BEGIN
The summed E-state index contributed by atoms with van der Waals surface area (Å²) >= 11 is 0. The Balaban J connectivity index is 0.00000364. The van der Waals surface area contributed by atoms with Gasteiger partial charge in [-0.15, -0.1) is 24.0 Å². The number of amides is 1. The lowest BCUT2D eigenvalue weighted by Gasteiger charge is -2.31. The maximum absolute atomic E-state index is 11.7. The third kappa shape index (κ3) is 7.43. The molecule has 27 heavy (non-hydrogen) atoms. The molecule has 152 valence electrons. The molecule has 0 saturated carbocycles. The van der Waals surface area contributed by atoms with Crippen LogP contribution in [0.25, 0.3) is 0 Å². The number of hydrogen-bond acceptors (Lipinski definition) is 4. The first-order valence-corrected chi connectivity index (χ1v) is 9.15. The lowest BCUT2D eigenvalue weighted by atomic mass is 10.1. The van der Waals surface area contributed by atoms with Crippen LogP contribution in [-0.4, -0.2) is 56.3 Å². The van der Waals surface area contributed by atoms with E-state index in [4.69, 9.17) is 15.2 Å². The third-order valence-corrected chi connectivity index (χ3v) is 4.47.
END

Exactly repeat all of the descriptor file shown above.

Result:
The summed E-state index contributed by atoms with van der Waals surface area (Å²) >= 11 is 0. The Balaban J connectivity index is 0.00000364. The van der Waals surface area contributed by atoms with Gasteiger partial charge in [-0.15, -0.1) is 24.0 Å². The number of amides is 1. The lowest BCUT2D eigenvalue weighted by Gasteiger charge is -2.31. The maximum absolute atomic E-state index is 11.7. The third kappa shape index (κ3) is 7.43. The molecule has 27 heavy (non-hydrogen) atoms. The molecule has 152 valence electrons. The molecule has 0 saturated carbocycles. The van der Waals surface area contributed by atoms with Crippen LogP contribution in [0.25, 0.3) is 0 Å². The number of hydrogen-bond acceptors (Lipinski definition) is 4. The first-order valence-corrected chi connectivity index (χ1v) is 9.15. The lowest BCUT2D eigenvalue weighted by atomic mass is 10.1. The van der Waals surface area contributed by atoms with Crippen LogP contribution in [-0.4, -0.2) is 56.3 Å². The van der Waals surface area contributed by atoms with E-state index in [4.69, 9.17) is 15.2 Å². The third-order valence-corrected chi connectivity index (χ3v) is 4.47.